Getting the right message across to the right people at the right time takes a certain amount of skill. And mastering that skill is particularly important if your firm has embraced content marketing. You can spend all the time and energy in the world producing amazing content, but if you never get that content in front of the right audience, it’s all gone to waste. So, how exactly do you get your content out there? The Buffer blog recently did a roundup of the best content distribution tools, and we’ve narrowed it down to our favorites. Below, find five easy-to-use tools to help you get the most out of your content.
Storify allows users to gather social media posts, blog entries, videos, articles and more onto one web page to create a cohesive story. This tool is particularly useful to recap events and conferences, or to gather a range of viewpoints on one topic. Use Storify to mix and match your content with other posts from around the web to extend its shelf life—then, you can easily save and share the link with your audience.
Boosted Facebook posts, promoted tweets and other sponsored social media posts are a simple, effective and generally inexpensive way to get more eyes on your content. The biggest benefit of advertising on social media is that you can make your audience very targeted and specific. You can take different demographics, interests, life stages and even political views into account when targeting your posts.
Maintaining a blog is hard work—don’t let that hard work go to waste by failing to promote it. WiseStamp is a customizable email signature that can include your contact information, links to your social media accounts and, critically, the link to your most recent blog post (or the content of your choice). With a link to your latest post in every email you send, your colleagues and clients can’t miss it.
Newsletters are a great marketing tool, but developing content for a monthly or quarterly newsletter is a huge time commitment. Goodbits helps solve that problem. The service allows you to send out a newsletter with a roundup of links from around the web; including your own, of course. You can make a great newsletter in half the time by reusing your own, already published content and supplementing it with other content from around the web.
One surefire way to get people to share your content? Don’t let them view it until they share it. OnePress Social Locker is a WordPress plugin that locks your content behind a popup, which requires the reader to share it on Facebook, Twitter or another platform before they can view the whole article or post, which is most certainly effective.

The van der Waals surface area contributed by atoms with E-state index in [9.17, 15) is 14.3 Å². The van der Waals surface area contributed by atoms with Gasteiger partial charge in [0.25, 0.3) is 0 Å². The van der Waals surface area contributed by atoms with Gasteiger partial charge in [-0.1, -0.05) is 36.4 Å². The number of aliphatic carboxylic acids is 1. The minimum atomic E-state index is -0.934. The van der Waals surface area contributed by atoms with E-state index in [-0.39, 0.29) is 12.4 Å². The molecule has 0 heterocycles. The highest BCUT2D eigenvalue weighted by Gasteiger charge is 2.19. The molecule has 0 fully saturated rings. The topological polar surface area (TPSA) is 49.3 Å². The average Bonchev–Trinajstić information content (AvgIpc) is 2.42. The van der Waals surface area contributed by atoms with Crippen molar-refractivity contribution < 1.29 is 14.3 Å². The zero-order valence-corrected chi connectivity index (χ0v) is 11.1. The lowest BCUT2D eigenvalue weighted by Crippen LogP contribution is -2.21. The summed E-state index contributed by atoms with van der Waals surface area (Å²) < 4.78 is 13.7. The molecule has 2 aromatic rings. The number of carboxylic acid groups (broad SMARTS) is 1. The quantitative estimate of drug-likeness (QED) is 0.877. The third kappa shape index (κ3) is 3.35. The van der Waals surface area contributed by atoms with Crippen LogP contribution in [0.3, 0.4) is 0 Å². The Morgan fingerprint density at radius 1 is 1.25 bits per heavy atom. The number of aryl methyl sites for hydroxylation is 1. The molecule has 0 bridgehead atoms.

Managing social media accounts can be a full-time job, but many law firms don’t have the staff or time to keep their profiles up-to-date and engaging. Thinking up ideas for social media content seems simple if you’ve never managed a business account. But once you’re staring at a blank Facebook profile with no idea what to post, it quickly becomes apparent how time-consuming it can be.
Thankfully, on social media, doing something is better than doing nothing at all. The important thing is that you just start somewhere. You can always improve as you go; small changes can make a big difference and they add up over time. Even if you have only 15 minutes a day, here are five impactful things you can do to maximize your time and make your social media shine.
Using photos and videos will have a significant positive impact on your social media presence. And it doesn’t need to be anything fancy; cell phone photos and free images from a stock photo website are both fine options. As long as the visual is relevant, clear and nicely cropped, you don’t need to have professional-level photos. You will be sure to see an increase in engagement.
Posting regularly is a surefire way to show up more often in your followers’ feeds, but it can be difficult to come up with enough social media content to post multiple times a week or day. Luckily, not every post has to be original. When you’re at a loss for content, sharing industry news and results from major cases can help fill the gap. A quick blurb about your firm’s opinion on the news will make the post more engaging for followers.
Social media is a great place for law firms to connect with clients, but ultimately, these platforms were built on the connections between family and friends. Take advantage of personal connections by sharing posts from your business page on your own account, and ask your fellow attorneys and clients to do the same. It helps humanize your firm and increases the reach of each post.
Platforms like LinkedIn and Twitter are great for sharing information about your firm, but out of the millions of people who use these websites, only a handful are potential clients. Reach more of your audience by joining industry- and client-specific communities, like Facebook groups and subreddits on Reddit. The goal is not to recruit clients right off the bat, but to introduce yourself, build relationships and keep tabs on trends and needs; clients will come organically.
You’re not using social media in a vacuum—there are humans on the other end of everything you post. Two-way communication is more engaging (and more enjoyable) for your followers than just being talked at. Take a few minutes each day to respond to comments, retweet potential clients and ‘like’ your followers’ posts. It’s a small task that can have a big impact on your social media presence.